WASHINGTON – Caregivers of wounded veterans mistakenly received letters recently warning that automatic spending cuts set for January could stop their monthly stipends, creating more concern about the problems that sequestration might bring.
Veterans Affairs spokesman Josh Taylor said department officials have contacted all of the caregivers who received the notifications, clarifying that their stipends are not in danger and apologizing for the confusion.
"The letter has no bearing on the VA Caregiver Support Program or the stipend benefit," he said.
About 6,000 spouses and parents of seriously injured veterans currently receive the monthly caregiver stipend, which can total more than $30,000 a year. Congress put the program in place to make sure that families of veterans who need constant care aren't left destitute.
The letter, signed by the VA's acting chief acquisition officer, caused panic and confusion in the caregiver community, especially before VA contacted the families to explain the mistake.
It discusses warnings required of federal agencies to government contractors about "concerns their contracts may be terminated or reduced in the event of a sequester on January 2."
The caregiver support program has had many hiccups, with lengthy delays before stipends began in summer 2011 and initial rules that made thousands of troops with brain injuries ineligible for the benefit. Many caregivers expressed frustration at yet another bureaucratic snag.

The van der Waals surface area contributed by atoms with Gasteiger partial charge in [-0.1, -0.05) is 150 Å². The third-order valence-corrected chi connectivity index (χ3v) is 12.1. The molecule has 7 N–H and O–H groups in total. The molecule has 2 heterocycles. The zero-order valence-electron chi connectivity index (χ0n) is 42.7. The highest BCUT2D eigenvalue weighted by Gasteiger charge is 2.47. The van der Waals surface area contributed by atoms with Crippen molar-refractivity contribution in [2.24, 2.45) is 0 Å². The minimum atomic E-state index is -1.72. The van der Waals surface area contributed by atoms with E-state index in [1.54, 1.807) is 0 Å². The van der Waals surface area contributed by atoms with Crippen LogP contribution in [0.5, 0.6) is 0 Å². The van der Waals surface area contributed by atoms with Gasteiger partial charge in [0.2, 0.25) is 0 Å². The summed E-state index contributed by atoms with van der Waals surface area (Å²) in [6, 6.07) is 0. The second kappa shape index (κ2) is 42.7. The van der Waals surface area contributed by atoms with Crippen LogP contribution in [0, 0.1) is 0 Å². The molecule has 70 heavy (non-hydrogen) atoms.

One caregiver said she was told they received the letters because the VA categorizes them as "contractors" rather than creating a new category in their system for just the caregivers. She didn't understand caregivers' inclusion in that broad group.
AdvertisementLast week, White House officials released an impact report stating that all major VA accounts would be exempt from sequestration, more than $1 trillion in federal spending curbs set to go into effect in January.
VA officials would not say how the mix-up occurred, or why any preparation would be done for sequestration of veterans programs.
But some veteran-related programs in other departments – funding for monuments commissions, Department of Labor job training initiatives, and Arlington National Cemetery – would see up to 10 percent of their budget slashed by the automatic trims.
Lawmakers from both parties have decried the budget cuts, particularly the nearly $55 billion in spending reductions the Department of Defense would absorb. But Congress ended its September work session this week without any progress on alternative deficit reduction plans, leaving the issue to be resolved after the November elections.
Defense contractors have begun sending out layoff notices to many of their employees, warning that the hefty cuts could reduce or eliminate a host of existing military contracts.